Naturally, the success of Hearthstone has meant Team 5 needed to grow, with the team reaching over 70 members in 2017. While that team might be more in line with what we've come to expect from Blizzard, Hearthstone has its roots in some outside-the-box thinking from its publisher.

Hearthstone is a Warcraft spin-off

Hearthstone's name was originally a little bit longer: at launch, the game was known as Hearthstone: Heroes of Warcraft. That's likely because it was a brand new title and Blizzard wanted to associate the game with a property people already knew and loved.

That original name has caused a lot of people to think Hearthstone is a Warcraft spin-off title, however, and while there are innumerable ties that bind the two properties together, Hearthstone has evolved so much that it's difficult to think of it as a proper descendant now.

For one, the game has now dropped its Heroes of Warcraft subtitle, a branding move that has seen it become a standalone property that doesn't require familiarity with Warcraft lore to be enjoyed. The game has also begun to distance itself from Warcraft lore by exploring a multitude of different timelines; where the game once followed the events of Warcraft 3 and World of Warcraft very closely, in recent expansions heroes like Jaina and Thrall were made into Death Knights simply because it was a fascinating mechanic that every class needed access to.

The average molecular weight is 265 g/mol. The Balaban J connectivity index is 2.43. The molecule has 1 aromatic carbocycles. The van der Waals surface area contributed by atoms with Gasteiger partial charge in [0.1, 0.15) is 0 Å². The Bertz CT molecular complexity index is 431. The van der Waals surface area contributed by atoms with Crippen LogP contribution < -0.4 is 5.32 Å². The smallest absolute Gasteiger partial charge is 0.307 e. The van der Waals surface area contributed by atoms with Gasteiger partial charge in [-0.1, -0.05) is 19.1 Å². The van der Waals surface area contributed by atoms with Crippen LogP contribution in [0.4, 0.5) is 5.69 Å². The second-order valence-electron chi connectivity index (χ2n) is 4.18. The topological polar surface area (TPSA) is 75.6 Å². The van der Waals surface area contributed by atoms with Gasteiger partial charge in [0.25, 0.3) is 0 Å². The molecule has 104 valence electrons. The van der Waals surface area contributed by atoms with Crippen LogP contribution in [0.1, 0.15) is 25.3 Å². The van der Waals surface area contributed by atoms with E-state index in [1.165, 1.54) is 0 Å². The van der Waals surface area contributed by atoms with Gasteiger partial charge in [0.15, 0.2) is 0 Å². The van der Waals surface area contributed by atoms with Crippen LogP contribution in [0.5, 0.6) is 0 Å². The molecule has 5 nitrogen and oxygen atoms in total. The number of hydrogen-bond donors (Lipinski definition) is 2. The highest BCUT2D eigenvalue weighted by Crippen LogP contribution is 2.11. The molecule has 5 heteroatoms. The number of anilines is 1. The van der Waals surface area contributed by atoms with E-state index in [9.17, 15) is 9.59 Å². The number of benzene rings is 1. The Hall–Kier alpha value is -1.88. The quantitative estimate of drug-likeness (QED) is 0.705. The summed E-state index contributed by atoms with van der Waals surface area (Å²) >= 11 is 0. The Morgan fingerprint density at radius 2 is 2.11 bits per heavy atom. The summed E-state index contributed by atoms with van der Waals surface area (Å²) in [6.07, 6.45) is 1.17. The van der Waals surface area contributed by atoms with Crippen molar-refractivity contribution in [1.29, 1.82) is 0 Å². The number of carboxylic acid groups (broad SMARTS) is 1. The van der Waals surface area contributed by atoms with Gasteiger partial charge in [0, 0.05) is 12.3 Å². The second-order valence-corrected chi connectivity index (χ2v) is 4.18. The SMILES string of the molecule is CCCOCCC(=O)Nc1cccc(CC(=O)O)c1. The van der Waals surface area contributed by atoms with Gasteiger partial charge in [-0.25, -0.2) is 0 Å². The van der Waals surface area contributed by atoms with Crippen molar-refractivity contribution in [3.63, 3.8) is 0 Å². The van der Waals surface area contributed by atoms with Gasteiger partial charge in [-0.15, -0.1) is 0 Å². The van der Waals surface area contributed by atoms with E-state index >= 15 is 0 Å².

Even in development, Hearthstone had other inspirations beyond Warcraft. A lot of Team 5 was required to move over to StarCraft 2 development for a year, and they came back with an appreciation for asymmetrical class balancing, something that has become a fundamental element of Hearthstone design.

Minion stats have no cap

Hearthstone minions have a habit of getting buffed pretty hard in competitive play. Barring a few formats that were heavier on silence effects, there have been a number of different combo decks that revolve around making one giant minion capable of ending the game in one brutal attack. Priest is usually the chief offender for these kinds of decks, thanks to Divine Spirit and Inner Fire, the former doubling minions' health while the latter changes their attack to match that newly inflated health total.